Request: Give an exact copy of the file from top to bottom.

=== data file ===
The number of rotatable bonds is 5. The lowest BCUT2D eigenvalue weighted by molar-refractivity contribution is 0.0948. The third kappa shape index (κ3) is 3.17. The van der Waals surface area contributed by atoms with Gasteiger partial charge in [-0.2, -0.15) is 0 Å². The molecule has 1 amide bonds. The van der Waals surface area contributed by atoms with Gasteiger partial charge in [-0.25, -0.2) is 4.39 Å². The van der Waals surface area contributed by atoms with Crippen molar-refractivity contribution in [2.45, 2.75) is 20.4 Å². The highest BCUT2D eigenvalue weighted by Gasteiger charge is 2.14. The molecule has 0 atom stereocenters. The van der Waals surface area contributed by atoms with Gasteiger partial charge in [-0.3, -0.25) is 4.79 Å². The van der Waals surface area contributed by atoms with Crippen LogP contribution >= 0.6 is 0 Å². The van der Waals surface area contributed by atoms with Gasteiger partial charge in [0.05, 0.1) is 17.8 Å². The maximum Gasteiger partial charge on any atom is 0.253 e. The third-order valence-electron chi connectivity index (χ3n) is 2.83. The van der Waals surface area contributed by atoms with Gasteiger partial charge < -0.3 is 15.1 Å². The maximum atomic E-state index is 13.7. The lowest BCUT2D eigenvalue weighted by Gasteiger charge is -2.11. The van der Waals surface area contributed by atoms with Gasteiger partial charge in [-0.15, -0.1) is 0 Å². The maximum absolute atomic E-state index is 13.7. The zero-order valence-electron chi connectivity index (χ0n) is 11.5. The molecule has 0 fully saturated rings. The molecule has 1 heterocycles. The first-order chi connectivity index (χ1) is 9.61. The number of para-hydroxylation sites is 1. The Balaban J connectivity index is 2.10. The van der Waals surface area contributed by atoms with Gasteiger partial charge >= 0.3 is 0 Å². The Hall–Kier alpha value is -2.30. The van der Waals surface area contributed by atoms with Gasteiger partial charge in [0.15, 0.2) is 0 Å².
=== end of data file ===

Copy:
The number of rotatable bonds is 5. The lowest BCUT2D eigenvalue weighted by molar-refractivity contribution is 0.0948. The third kappa shape index (κ3) is 3.17. The van der Waals surface area contributed by atoms with Gasteiger partial charge in [-0.2, -0.15) is 0 Å². The molecule has 1 amide bonds. The van der Waals surface area contributed by atoms with Gasteiger partial charge in [-0.25, -0.2) is 4.39 Å². The van der Waals surface area contributed by atoms with Crippen molar-refractivity contribution in [2.45, 2.75) is 20.4 Å². The highest BCUT2D eigenvalue weighted by Gasteiger charge is 2.14. The molecule has 0 atom stereocenters. The van der Waals surface area contributed by atoms with Gasteiger partial charge in [-0.3, -0.25) is 4.79 Å². The van der Waals surface area contributed by atoms with Crippen LogP contribution >= 0.6 is 0 Å². The van der Waals surface area contributed by atoms with Gasteiger partial charge in [0.05, 0.1) is 17.8 Å². The maximum Gasteiger partial charge on any atom is 0.253 e. The third-order valence-electron chi connectivity index (χ3n) is 2.83. The van der Waals surface area contributed by atoms with Gasteiger partial charge < -0.3 is 15.1 Å². The maximum atomic E-state index is 13.7. The lowest BCUT2D eigenvalue weighted by Gasteiger charge is -2.11. The van der Waals surface area contributed by atoms with Gasteiger partial charge in [-0.15, -0.1) is 0 Å². The maximum absolute atomic E-state index is 13.7. The zero-order valence-electron chi connectivity index (χ0n) is 11.5. The molecule has 0 fully saturated rings. The molecule has 1 heterocycles. The first-order chi connectivity index (χ1) is 9.61. The number of para-hydroxylation sites is 1. The Balaban J connectivity index is 2.10. The van der Waals surface area contributed by atoms with Gasteiger partial charge >= 0.3 is 0 Å². The Hall–Kier alpha value is -2.30. The van der Waals surface area contributed by atoms with Gasteiger partial charge in [0.15, 0.2) is 0 Å².